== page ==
Nitzer Ebb: Industrial Complex

RIYL: Depeche Mode, Combichrist, My Life With The Thrill Kill Kult

Nitzer Ebb’s last album was Big Hit, which came out in 1995. Since then the group both broke up and got back together with hardly anyone noticing. It makes sense; they weren’t exactly superstars. Even at the peak of their popularity with tracks like “Join in the Chant” and “Fun to Be Had,” they were also-rans in the industrial/electronic scenes. They never got the success that groups like Depeche Mode enjoyed, and they never enjoyed the cult success of more abrasive and harder-sounding groups like Ministry and Skinny Puppy. So the fact that we’re even talking about Nitzer Ebb in 2010 is pretty amazing, and the fact that were talking about a great new record by Nitzer Ebb in 2010 is freaking mindblowing.


Seriously, where the hell did this come from? This is one of Nitzer Ebb’s best records to date. While it can’t top their earlier records in terms of originality and innovation, it can certainly hold its own against them when it comes quality. In fact, some of the tracks on Industrial Complex, such as the killer opener “Promises,” and the eerie ballad “Going Away from Me,” might be some of the best tracks the group has ever released.

Many of the best tracks on Industrial Complex owe themselves to the suddenly powerful vocals of Douglas McCarthy, who spent much of the ’80s and ’90s growling and yelling through the band’s best tracks. Here, he’s actually singing, and singing damn well at that. But fans of the ridiculous shouting matches of Nitzer Ebb old like “Join in the Chant” shouldn’t be too worried; McCarthy still howls his head off a couple times on Industrial Complex, like on “Payroll,” a sick and sleazy track that combines not-too-subtle metaphors about sucking with aggressive dance beats and a hard house sound ripe for remixing.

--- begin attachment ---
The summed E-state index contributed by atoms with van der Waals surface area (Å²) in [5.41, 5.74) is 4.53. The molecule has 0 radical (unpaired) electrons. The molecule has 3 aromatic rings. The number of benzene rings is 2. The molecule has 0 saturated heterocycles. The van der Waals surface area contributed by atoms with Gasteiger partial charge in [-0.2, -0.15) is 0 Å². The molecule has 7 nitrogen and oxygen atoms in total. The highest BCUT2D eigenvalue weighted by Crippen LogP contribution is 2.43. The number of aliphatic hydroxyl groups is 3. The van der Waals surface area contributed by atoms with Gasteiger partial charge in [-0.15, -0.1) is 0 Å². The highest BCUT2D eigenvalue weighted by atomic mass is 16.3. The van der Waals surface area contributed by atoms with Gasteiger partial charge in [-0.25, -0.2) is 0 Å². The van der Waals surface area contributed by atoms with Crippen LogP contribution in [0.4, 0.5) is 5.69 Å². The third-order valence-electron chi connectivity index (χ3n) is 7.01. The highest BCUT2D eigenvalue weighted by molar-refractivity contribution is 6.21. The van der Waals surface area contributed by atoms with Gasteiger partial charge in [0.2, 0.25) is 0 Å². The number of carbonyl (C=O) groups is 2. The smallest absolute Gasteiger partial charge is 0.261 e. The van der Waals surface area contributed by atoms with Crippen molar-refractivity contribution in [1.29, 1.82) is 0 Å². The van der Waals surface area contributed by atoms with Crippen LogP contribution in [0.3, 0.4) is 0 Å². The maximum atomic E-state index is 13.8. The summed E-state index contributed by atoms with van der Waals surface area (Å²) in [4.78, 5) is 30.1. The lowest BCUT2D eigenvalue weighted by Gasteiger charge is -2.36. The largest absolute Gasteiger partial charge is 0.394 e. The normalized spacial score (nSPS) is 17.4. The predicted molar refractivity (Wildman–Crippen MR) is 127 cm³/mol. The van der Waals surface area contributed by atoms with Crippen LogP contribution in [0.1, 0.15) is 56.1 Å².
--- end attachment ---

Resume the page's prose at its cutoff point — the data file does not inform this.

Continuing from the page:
If you’ve been eagerly awaiting more Nitzer Ebb since their breakup in the ’90s, then your wait was well worth it with Industrial Complex. And if you’ve never heard the group before, then this is a shockingly great jumping-on point. (Artists’ Addiction Records 2010)

Click here for a free download of Nitzer Ebb’s “Promises”
Nitzer Ebb MySpace page


Steal This Song: Nitzer Ebb, “Promises”

This is one of those moments where we cannot help but think that everything is connected. Earlier this year we got our hands on Selected, a compilation of songs from onetime Depeche Mode sonic architect Alan Wilder’s new band Recoil, and on it is a little tune called “Faith Healer,” featuring vocals from Nitzer Ebb’s Douglas McCarthy. It’s a great tune, and McCarthy turns in a rather impressive vocal performance for a guy who’s spent most of his career yelling. Even better, the release of this album allowed us to score an interview with Wilder (huge, huge thrill), where Wilder delivered perhaps the funniest, most understated comment about Nitzer Ebb that one could possibly dream up: “I guess Nitzer Ebb are lacking a lot of melodic content, you could say.”

Even stranger, when we spoke with Fratellis lead singer Jon Fratelli earlier in the year and asked him who he considered to be the most unheralded artist from his native Scotland, he nominated the Sensational Alex Harvey Band…the guy who wrote “Faith Healer.” Like we said, everything’s connected.


Anyway, Wilder mentioned that he had recently remixed a Nitzer Ebb track – one with melodic content, we’re assuming – and it hadn’t even occurred to us that the band hadn’t made a record in 15 years, so him mixing Nitzer Ebb was kind of a big deal. The record is now here (Industrial Complex, due out November 9), and the first song, “Promises,” will produce involuntary goosebumps in anyone who trolled the alt-rock clubs when That Total Age was first released. The keyboard track immediately brings “Murderous” to mind but, perhaps remembering how well the “Faith Healer” cover worked, McCarthy opts for actual singing instead of his trademark yelling, and in the process fixes the one thing that ultimately kept us from listening to the band for more than 10 minutes in a row. Oh man, is this a sweet surprise.

Click to download Nitzer Ebb – Promises